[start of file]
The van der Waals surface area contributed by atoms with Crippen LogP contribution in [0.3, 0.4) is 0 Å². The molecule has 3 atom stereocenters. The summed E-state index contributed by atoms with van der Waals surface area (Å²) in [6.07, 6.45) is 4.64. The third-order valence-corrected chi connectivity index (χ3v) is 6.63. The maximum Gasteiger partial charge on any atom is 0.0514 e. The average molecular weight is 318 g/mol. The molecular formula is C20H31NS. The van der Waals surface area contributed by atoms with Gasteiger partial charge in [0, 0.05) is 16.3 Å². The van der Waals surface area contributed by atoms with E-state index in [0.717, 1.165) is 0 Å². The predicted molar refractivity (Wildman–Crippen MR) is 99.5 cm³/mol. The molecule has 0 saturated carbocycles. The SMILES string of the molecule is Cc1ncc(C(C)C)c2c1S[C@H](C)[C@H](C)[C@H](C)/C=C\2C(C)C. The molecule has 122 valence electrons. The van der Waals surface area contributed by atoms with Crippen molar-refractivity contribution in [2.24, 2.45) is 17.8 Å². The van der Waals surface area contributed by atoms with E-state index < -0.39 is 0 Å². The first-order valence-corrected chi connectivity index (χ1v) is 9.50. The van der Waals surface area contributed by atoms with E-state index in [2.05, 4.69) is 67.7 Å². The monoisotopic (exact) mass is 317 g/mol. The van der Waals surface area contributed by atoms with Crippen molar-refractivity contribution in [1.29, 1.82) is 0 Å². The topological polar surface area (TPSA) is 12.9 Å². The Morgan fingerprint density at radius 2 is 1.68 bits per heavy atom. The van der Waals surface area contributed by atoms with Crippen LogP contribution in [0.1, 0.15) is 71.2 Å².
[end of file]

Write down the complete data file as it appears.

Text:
The van der Waals surface area contributed by atoms with Crippen LogP contribution in [0.3, 0.4) is 0 Å². The molecule has 3 atom stereocenters. The summed E-state index contributed by atoms with van der Waals surface area (Å²) in [6.07, 6.45) is 4.64. The third-order valence-corrected chi connectivity index (χ3v) is 6.63. The maximum Gasteiger partial charge on any atom is 0.0514 e. The average molecular weight is 318 g/mol. The molecular formula is C20H31NS. The van der Waals surface area contributed by atoms with Gasteiger partial charge in [0, 0.05) is 16.3 Å². The van der Waals surface area contributed by atoms with E-state index in [0.717, 1.165) is 0 Å². The predicted molar refractivity (Wildman–Crippen MR) is 99.5 cm³/mol. The molecule has 0 saturated carbocycles. The SMILES string of the molecule is Cc1ncc(C(C)C)c2c1S[C@H](C)[C@H](C)[C@H](C)/C=C\2C(C)C. The molecule has 122 valence electrons. The van der Waals surface area contributed by atoms with Crippen molar-refractivity contribution in [2.24, 2.45) is 17.8 Å². The van der Waals surface area contributed by atoms with E-state index < -0.39 is 0 Å². The first-order valence-corrected chi connectivity index (χ1v) is 9.50. The van der Waals surface area contributed by atoms with E-state index in [2.05, 4.69) is 67.7 Å². The monoisotopic (exact) mass is 317 g/mol. The van der Waals surface area contributed by atoms with Crippen molar-refractivity contribution in [1.29, 1.82) is 0 Å². The topological polar surface area (TPSA) is 12.9 Å². The Morgan fingerprint density at radius 2 is 1.68 bits per heavy atom. The van der Waals surface area contributed by atoms with Crippen LogP contribution in [0.1, 0.15) is 71.2 Å².